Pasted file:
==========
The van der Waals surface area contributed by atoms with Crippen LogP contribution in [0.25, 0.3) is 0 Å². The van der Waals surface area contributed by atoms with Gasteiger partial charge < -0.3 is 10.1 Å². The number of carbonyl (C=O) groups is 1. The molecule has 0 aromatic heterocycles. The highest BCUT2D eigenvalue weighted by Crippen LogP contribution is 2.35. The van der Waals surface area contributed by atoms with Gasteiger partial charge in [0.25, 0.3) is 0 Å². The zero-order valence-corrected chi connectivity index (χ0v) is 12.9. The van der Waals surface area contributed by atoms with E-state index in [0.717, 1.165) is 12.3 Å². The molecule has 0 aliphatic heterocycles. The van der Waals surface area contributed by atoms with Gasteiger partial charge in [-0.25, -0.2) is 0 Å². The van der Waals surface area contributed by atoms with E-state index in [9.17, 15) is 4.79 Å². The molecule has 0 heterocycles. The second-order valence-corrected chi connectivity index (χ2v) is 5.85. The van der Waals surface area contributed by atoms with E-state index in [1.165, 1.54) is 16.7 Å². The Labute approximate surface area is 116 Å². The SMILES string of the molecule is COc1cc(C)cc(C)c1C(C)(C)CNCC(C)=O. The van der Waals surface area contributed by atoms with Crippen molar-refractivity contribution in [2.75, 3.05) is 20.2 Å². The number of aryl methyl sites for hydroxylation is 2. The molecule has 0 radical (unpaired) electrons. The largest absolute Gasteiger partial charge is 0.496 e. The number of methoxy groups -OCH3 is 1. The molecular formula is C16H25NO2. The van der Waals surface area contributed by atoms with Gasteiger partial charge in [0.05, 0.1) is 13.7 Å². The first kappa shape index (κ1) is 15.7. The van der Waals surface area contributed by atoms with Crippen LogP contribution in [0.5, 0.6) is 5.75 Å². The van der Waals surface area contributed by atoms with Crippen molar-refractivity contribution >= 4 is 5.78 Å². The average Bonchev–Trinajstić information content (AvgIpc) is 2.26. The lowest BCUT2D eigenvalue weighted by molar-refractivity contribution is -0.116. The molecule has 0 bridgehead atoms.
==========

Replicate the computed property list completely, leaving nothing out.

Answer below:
The van der Waals surface area contributed by atoms with Crippen LogP contribution in [0.25, 0.3) is 0 Å². The van der Waals surface area contributed by atoms with Gasteiger partial charge < -0.3 is 10.1 Å². The number of carbonyl (C=O) groups is 1. The molecule has 0 aromatic heterocycles. The highest BCUT2D eigenvalue weighted by Crippen LogP contribution is 2.35. The van der Waals surface area contributed by atoms with Gasteiger partial charge in [0.25, 0.3) is 0 Å². The zero-order valence-corrected chi connectivity index (χ0v) is 12.9. The van der Waals surface area contributed by atoms with E-state index in [0.717, 1.165) is 12.3 Å². The molecule has 0 aliphatic heterocycles. The van der Waals surface area contributed by atoms with Gasteiger partial charge in [-0.25, -0.2) is 0 Å². The van der Waals surface area contributed by atoms with E-state index in [9.17, 15) is 4.79 Å². The molecule has 0 heterocycles. The second-order valence-corrected chi connectivity index (χ2v) is 5.85. The van der Waals surface area contributed by atoms with E-state index in [1.165, 1.54) is 16.7 Å². The Labute approximate surface area is 116 Å². The SMILES string of the molecule is COc1cc(C)cc(C)c1C(C)(C)CNCC(C)=O. The van der Waals surface area contributed by atoms with Crippen molar-refractivity contribution in [2.75, 3.05) is 20.2 Å². The number of aryl methyl sites for hydroxylation is 2. The molecule has 0 radical (unpaired) electrons. The largest absolute Gasteiger partial charge is 0.496 e. The number of methoxy groups -OCH3 is 1. The molecular formula is C16H25NO2. The van der Waals surface area contributed by atoms with Gasteiger partial charge in [0.05, 0.1) is 13.7 Å². The first kappa shape index (κ1) is 15.7. The van der Waals surface area contributed by atoms with Crippen LogP contribution in [0.5, 0.6) is 5.75 Å². The van der Waals surface area contributed by atoms with Crippen molar-refractivity contribution >= 4 is 5.78 Å². The average Bonchev–Trinajstić information content (AvgIpc) is 2.26. The lowest BCUT2D eigenvalue weighted by molar-refractivity contribution is -0.116. The molecule has 0 bridgehead atoms.